In five years of war, Yemen has experienced every manner of explosive weapons—aerial bombs and missiles, artillery, mortars, and improvised explosive devices (IEDs), and much more. The explosions destroy bridges, ports, roads, hospitals, water systems, and generate long lasting civilian harm. When explosive weapons strike roads and bridges, they greatly increase the time it takes to re-supply cities. Such damage cuts deeply into food and water access, and has negative effects on population health.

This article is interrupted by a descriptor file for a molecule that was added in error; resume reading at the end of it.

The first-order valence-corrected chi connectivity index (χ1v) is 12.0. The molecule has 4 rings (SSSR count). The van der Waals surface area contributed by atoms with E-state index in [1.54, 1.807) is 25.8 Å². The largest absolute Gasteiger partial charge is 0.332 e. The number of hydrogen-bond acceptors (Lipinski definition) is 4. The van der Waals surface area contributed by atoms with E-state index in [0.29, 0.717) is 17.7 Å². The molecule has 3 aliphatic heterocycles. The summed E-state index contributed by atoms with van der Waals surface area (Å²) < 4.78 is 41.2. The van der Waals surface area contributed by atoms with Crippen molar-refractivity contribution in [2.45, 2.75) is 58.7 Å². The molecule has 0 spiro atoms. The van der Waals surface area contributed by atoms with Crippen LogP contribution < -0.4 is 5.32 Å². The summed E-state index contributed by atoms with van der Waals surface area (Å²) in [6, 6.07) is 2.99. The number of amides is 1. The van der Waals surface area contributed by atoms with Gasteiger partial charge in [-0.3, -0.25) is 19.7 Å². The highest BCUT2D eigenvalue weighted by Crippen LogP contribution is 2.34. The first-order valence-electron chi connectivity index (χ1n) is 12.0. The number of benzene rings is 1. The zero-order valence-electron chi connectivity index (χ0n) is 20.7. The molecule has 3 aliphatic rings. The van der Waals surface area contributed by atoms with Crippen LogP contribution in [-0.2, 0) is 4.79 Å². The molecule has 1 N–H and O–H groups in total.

The report highlights six case studies, showing the extent and impact of such bombings. One case study looks at the long-term impact on specific populations including: internally displaced persons; persons with disabilities; women and children.